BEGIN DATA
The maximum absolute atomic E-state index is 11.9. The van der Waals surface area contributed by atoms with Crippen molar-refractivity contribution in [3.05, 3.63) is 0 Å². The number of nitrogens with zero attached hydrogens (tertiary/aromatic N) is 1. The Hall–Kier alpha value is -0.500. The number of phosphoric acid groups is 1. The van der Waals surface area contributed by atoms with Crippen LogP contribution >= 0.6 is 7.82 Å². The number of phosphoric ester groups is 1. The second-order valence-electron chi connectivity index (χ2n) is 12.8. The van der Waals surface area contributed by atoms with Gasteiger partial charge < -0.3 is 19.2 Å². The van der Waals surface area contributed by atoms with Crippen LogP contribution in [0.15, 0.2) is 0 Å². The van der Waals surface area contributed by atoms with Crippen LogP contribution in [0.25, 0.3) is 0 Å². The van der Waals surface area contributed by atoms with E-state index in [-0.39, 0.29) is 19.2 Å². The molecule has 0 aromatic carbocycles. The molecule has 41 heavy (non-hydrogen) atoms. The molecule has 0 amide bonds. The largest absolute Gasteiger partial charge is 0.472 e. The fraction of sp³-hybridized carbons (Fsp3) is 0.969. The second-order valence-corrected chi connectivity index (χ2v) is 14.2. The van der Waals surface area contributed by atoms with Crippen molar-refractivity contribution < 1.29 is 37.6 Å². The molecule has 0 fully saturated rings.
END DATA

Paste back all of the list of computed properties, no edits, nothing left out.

The maximum absolute atomic E-state index is 11.9. The van der Waals surface area contributed by atoms with Crippen molar-refractivity contribution in [3.05, 3.63) is 0 Å². The number of nitrogens with zero attached hydrogens (tertiary/aromatic N) is 1. The Hall–Kier alpha value is -0.500. The number of phosphoric acid groups is 1. The van der Waals surface area contributed by atoms with Crippen LogP contribution >= 0.6 is 7.82 Å². The number of phosphoric ester groups is 1. The second-order valence-electron chi connectivity index (χ2n) is 12.8. The van der Waals surface area contributed by atoms with Gasteiger partial charge < -0.3 is 19.2 Å². The van der Waals surface area contributed by atoms with Crippen LogP contribution in [0.15, 0.2) is 0 Å². The van der Waals surface area contributed by atoms with Crippen LogP contribution in [0.25, 0.3) is 0 Å². The van der Waals surface area contributed by atoms with E-state index in [-0.39, 0.29) is 19.2 Å². The molecule has 0 aromatic carbocycles. The molecule has 41 heavy (non-hydrogen) atoms. The molecule has 0 amide bonds. The largest absolute Gasteiger partial charge is 0.472 e. The fraction of sp³-hybridized carbons (Fsp3) is 0.969. The second-order valence-corrected chi connectivity index (χ2v) is 14.2. The van der Waals surface area contributed by atoms with Crippen molar-refractivity contribution < 1.29 is 37.6 Å². The molecule has 0 fully saturated rings.